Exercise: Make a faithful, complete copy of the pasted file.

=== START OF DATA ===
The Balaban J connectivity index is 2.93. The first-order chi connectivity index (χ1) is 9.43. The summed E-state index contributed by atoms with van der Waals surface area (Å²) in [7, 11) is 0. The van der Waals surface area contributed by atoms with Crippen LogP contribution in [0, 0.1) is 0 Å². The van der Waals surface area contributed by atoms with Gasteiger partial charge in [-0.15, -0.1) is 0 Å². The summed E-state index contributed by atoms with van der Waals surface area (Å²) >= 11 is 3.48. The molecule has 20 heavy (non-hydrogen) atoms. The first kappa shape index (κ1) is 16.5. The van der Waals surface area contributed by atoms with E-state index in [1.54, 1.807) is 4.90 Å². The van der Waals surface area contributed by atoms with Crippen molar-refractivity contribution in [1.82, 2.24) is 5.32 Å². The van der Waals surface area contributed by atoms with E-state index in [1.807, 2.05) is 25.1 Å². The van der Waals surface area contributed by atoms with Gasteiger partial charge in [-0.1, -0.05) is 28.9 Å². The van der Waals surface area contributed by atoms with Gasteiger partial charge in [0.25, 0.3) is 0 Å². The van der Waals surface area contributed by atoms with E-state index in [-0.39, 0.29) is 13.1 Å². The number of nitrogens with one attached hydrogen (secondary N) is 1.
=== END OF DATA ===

The Balaban J connectivity index is 2.93. The first-order chi connectivity index (χ1) is 9.43. The summed E-state index contributed by atoms with van der Waals surface area (Å²) in [7, 11) is 0. The van der Waals surface area contributed by atoms with Crippen LogP contribution in [0, 0.1) is 0 Å². The van der Waals surface area contributed by atoms with Gasteiger partial charge in [-0.15, -0.1) is 0 Å². The summed E-state index contributed by atoms with van der Waals surface area (Å²) >= 11 is 3.48. The molecule has 20 heavy (non-hydrogen) atoms. The first kappa shape index (κ1) is 16.5. The van der Waals surface area contributed by atoms with E-state index in [1.54, 1.807) is 4.90 Å². The van der Waals surface area contributed by atoms with Crippen molar-refractivity contribution in [1.82, 2.24) is 5.32 Å². The van der Waals surface area contributed by atoms with E-state index in [1.807, 2.05) is 25.1 Å². The van der Waals surface area contributed by atoms with Gasteiger partial charge in [-0.1, -0.05) is 28.9 Å². The van der Waals surface area contributed by atoms with Gasteiger partial charge in [0.25, 0.3) is 0 Å². The van der Waals surface area contributed by atoms with E-state index in [-0.39, 0.29) is 13.1 Å². The number of nitrogens with one attached hydrogen (secondary N) is 1.